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NCI Uses SBIR-T2 Combo to Commercialize New Microarray Instrument

NCI Kris Ylaya micatu protype

A new microarray instrument that addresses a critical need for a simple, low-cost tool that allows pathologists to make faster and more accurate diagnoses of cancer and other diseases has been commercialized through a combined Small Business Innovation Research Technology Transfer (SBIR-TT) program at the National Cancer Institute (NCI). The transfer of this NCI technology to the market highlights the use of the SBIR-TT mechanism to transform a patented NCI invention into a commercialized product.

The Need

A tissue microarray (TMA) is a tool used by pathologists to accurately examine tissue samples obtained from patients. It is a means of aggregating patient tissue samples in an organized grid fashion for high-throughput analysis. Automated TMAs are commercially available, but they are expensive and require specialized training and experience. A technology that avoids the cost and training of existing commercial tissue microarrays was invented at NCI and recently transferred to the market. The new technology offers a simplified, manual, low-cost alternative that can be used in clinical and research settings to validate the immunohistochemical assays required for cancer diagnosis.

The Inventor

NCI recognized the value of expanding global access to microarray technology as a quality assurance imperative. It noted the benefit such a tool could bring to hospitals and research centers around the globe. At the forefront of this effort was Dr. Stephen Hewitt, a staff clinician in the NCI Laboratory of Pathology, who first conceived of this invention after observing that the community needed a simpler and more affordable instrument for the discovery and validation of biomarkers that will themselves ultimately improve cancer research and diagnosis.

The Collaboration and Technology Transfer Result

Once patented, the NCI Technology Transfer Center identified that commercialization of the technology could be well-served by the SBIR-TT program, which allows close collaboration between the awarded companies and NCI scientists. The technology was released as a contract solicitation topic for the SBIR-TT, and a Phase I NCI SBIR contract was awarded in September 2012 to Micatu, Inc. Micatu completed Phase I feasibility testing and was later awarded an NCI Phase II SBIR grant in June 2014.

The transfer of this NCI technology to the market highlights the use of the SBIR-TT mechanism to transform a patented NCI invention into a commercialized product. The commercialization of this instrument provides researchers and pathologists access to a technology that was not previously accessible because of technical complexity and significant cost. Beginning with Dr. Hewitt’s original 2003 drawing, Micatu has begun to commercialize a high quality, precision instrument with functional and speed capabilities that rival automated instruments costing from 8 to 30 times more.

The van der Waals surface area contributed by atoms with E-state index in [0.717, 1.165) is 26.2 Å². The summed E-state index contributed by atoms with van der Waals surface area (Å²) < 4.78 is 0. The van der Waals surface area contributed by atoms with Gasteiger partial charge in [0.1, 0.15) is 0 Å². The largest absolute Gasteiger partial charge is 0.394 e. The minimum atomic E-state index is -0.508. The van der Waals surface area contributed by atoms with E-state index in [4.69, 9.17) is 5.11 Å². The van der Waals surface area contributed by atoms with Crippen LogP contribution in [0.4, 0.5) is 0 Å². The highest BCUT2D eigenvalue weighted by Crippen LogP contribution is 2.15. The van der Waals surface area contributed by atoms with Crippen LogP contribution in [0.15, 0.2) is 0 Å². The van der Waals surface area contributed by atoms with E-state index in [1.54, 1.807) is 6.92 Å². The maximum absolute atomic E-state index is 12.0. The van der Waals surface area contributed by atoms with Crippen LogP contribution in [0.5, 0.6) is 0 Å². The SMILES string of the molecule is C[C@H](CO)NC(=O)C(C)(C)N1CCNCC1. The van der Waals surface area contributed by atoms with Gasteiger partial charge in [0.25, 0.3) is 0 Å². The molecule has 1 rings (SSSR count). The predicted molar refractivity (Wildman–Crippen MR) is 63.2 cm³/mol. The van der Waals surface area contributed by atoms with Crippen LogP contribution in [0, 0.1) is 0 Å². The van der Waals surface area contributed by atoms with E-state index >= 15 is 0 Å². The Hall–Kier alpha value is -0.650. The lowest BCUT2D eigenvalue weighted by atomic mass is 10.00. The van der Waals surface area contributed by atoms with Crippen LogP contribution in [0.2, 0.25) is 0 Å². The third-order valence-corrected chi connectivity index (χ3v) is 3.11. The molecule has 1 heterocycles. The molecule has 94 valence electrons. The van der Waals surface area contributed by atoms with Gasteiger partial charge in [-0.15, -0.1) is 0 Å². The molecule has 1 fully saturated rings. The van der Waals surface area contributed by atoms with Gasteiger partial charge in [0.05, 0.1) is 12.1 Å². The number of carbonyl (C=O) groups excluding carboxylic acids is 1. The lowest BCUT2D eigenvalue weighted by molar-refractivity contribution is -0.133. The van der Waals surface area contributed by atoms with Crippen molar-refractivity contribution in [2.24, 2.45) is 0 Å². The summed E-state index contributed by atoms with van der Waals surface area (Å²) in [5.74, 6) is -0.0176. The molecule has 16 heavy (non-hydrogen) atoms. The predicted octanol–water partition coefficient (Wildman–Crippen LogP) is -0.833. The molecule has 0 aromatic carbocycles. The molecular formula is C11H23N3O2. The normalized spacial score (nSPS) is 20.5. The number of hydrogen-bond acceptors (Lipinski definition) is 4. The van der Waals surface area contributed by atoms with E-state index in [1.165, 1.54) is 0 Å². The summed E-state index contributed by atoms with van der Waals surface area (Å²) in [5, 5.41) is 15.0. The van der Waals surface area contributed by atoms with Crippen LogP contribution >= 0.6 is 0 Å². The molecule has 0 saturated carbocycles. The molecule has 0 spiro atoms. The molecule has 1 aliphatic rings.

The MicaArray Gen 3.0, likened to a “histology lab in a box,” operates without power, which facilitates its use in the field. Through the vision of Dr. Hewitt and the engineering know-how of Micatu, the result of this technology transfer is an affordable, turnkey instrument that gives investigators the ability to construct their own TMAs rather than having to send samples to a core service laboratory or to purchase expensive equipment. In addition, Micatu is leveraging remarkable advances in 3D printing technology to manufacture the product at a low cost that does not impede business profitability. In doing so, it has essentially created a new business model to take the product to market. Micatu is able to print the MicaArray on demand and customize orders, and thus avoid the expense of carrying a high inventory. This manufacturing advance supports the solution that Dr. Hewitt sought—an affordable instrument that can be widely accessed.

The technology is now reaching third world countries. As of September 2014, Micatu has pre-sold two orders for use in academic medical centers in Coomassie (Kumasi) and Acra, Ghana, to be used for improving quality controls for immunohistochemistry in cancer research. Under the SBIR Phase II grant, Micatu is also exploring interesting product advances such as developing the first commercial frozen tissue TMA instrument that addresses two previously unresolved challenges: poor temperature control and thermal injuries to users. Numerous groups have experimented with frozen TMAs, utilizing dry ice or placing the instrument in cryostats, but none have been able to design a product that resolves the poor temperature control or user safety concern challenges. With the transferred NCI technology, Micatu hopes to be the first to meet that challenge.

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